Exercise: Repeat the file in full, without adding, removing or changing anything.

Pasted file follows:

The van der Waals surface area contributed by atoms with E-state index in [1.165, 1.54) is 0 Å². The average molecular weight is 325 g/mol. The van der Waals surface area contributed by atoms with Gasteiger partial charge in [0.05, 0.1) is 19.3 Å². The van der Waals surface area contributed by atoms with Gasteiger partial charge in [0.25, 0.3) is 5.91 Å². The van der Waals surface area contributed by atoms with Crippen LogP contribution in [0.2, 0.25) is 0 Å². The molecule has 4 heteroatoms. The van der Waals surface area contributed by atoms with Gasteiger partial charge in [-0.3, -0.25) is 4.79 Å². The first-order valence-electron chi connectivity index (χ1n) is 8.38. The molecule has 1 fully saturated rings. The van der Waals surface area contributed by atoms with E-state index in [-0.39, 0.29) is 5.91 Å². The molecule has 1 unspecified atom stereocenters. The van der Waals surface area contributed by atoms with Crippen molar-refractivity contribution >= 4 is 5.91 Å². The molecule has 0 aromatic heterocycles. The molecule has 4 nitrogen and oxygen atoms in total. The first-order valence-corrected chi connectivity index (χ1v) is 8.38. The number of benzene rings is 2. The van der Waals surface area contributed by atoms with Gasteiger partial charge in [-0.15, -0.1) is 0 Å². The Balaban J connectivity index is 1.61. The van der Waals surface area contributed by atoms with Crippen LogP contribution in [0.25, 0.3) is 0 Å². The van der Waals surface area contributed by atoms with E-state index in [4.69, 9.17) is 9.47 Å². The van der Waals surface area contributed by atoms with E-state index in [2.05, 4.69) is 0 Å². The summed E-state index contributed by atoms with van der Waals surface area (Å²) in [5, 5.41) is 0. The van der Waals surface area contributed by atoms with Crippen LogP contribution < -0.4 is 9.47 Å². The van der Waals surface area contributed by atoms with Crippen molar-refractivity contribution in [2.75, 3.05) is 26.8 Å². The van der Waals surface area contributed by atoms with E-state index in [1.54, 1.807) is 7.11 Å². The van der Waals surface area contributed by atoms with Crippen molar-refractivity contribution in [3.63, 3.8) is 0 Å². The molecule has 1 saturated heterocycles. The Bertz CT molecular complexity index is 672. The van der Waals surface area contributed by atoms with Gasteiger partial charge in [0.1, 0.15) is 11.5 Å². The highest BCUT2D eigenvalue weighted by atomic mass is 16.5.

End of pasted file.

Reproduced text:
The van der Waals surface area contributed by atoms with E-state index in [1.165, 1.54) is 0 Å². The average molecular weight is 325 g/mol. The van der Waals surface area contributed by atoms with Gasteiger partial charge in [0.05, 0.1) is 19.3 Å². The van der Waals surface area contributed by atoms with Gasteiger partial charge in [0.25, 0.3) is 5.91 Å². The van der Waals surface area contributed by atoms with Crippen LogP contribution in [0.2, 0.25) is 0 Å². The molecule has 4 heteroatoms. The van der Waals surface area contributed by atoms with Gasteiger partial charge in [-0.3, -0.25) is 4.79 Å². The first-order valence-electron chi connectivity index (χ1n) is 8.38. The molecule has 1 fully saturated rings. The van der Waals surface area contributed by atoms with E-state index in [-0.39, 0.29) is 5.91 Å². The molecule has 1 unspecified atom stereocenters. The van der Waals surface area contributed by atoms with Crippen molar-refractivity contribution >= 4 is 5.91 Å². The molecule has 0 aromatic heterocycles. The molecule has 4 nitrogen and oxygen atoms in total. The first-order valence-corrected chi connectivity index (χ1v) is 8.38. The number of benzene rings is 2. The van der Waals surface area contributed by atoms with Gasteiger partial charge in [-0.15, -0.1) is 0 Å². The Balaban J connectivity index is 1.61. The van der Waals surface area contributed by atoms with Crippen LogP contribution in [0.25, 0.3) is 0 Å². The van der Waals surface area contributed by atoms with E-state index in [4.69, 9.17) is 9.47 Å². The van der Waals surface area contributed by atoms with E-state index in [2.05, 4.69) is 0 Å². The summed E-state index contributed by atoms with van der Waals surface area (Å²) in [5, 5.41) is 0. The van der Waals surface area contributed by atoms with Crippen LogP contribution < -0.4 is 9.47 Å². The van der Waals surface area contributed by atoms with Crippen molar-refractivity contribution in [2.75, 3.05) is 26.8 Å². The van der Waals surface area contributed by atoms with E-state index in [1.54, 1.807) is 7.11 Å². The van der Waals surface area contributed by atoms with Crippen molar-refractivity contribution in [3.63, 3.8) is 0 Å². The molecule has 1 saturated heterocycles. The Bertz CT molecular complexity index is 672. The van der Waals surface area contributed by atoms with Gasteiger partial charge in [0.1, 0.15) is 11.5 Å². The highest BCUT2D eigenvalue weighted by atomic mass is 16.5.